Selecting the right tool. When choosing an IR thermometer for electrical maintenance, consider the size of the targets you monitor, their distance from where you'll monitor them, the temperature ranges to cover, whether you want laser sighting and variable emissivity settings, and your budget. Let's look at each of these, starting with cost.
IR thermometers suitable for electrical maintenance range from under $99 (basic models without laser sighting) to over $1200 for more sophisticated models with built-in data logger and a host of advanced features.
We express the optical resolutions of IR as a distance-to-spot size (D:S) ratio. To get the D:S, simply divide the distance (from the object to the thermometer) by the size of the spot you're measuring. The D:S is critical, because accuracy requires your target to be at least as large as the diameter of the spot you're reading. The object should fill the sensor's field of view. You need to position the object so background infrared radiation doesn't enter the optics' field of view (Fig. 2, in original article). So, base your choice of IR thermometer on how far the instrument will be from the target and the size of the target.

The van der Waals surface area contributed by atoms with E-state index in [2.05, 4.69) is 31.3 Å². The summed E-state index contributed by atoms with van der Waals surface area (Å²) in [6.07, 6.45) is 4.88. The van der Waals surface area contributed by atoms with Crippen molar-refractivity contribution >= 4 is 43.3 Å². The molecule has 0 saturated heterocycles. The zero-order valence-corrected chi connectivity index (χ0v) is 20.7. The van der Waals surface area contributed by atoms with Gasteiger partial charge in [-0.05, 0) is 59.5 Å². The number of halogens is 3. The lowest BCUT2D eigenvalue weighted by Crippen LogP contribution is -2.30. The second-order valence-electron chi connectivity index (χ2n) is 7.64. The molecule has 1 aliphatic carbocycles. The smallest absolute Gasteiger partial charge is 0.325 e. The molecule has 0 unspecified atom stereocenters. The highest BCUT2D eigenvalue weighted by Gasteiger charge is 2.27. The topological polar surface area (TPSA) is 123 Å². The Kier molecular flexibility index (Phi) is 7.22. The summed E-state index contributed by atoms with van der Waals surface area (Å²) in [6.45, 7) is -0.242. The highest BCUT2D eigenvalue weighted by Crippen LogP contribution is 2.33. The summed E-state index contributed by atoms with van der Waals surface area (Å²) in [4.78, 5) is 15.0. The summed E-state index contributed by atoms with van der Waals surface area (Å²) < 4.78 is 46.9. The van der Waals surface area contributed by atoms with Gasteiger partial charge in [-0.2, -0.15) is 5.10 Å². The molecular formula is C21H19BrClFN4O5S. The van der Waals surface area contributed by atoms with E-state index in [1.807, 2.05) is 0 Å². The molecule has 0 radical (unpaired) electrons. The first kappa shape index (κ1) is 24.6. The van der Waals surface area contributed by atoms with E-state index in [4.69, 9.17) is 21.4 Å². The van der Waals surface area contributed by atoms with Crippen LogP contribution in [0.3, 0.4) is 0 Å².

Select an instrument with a temperature range most closely matching your application range. Some instruments measure temperatures as low as 125DegrF (132DegrC) for subzero applications. Others measure temperatures as high as 5400DegrF (3000DegrC) for specialized applications involving metals and glass.
Most users opt for laser sighting. Some of the newest models even offer a multi-point laser sighting circle with center aiming point to delineate the precise area you're measuring. Other options include such features as data storage. Some IR thermometers can store readings for later downloading to a computer. Make sure to use your IR thermometer on a regular basis.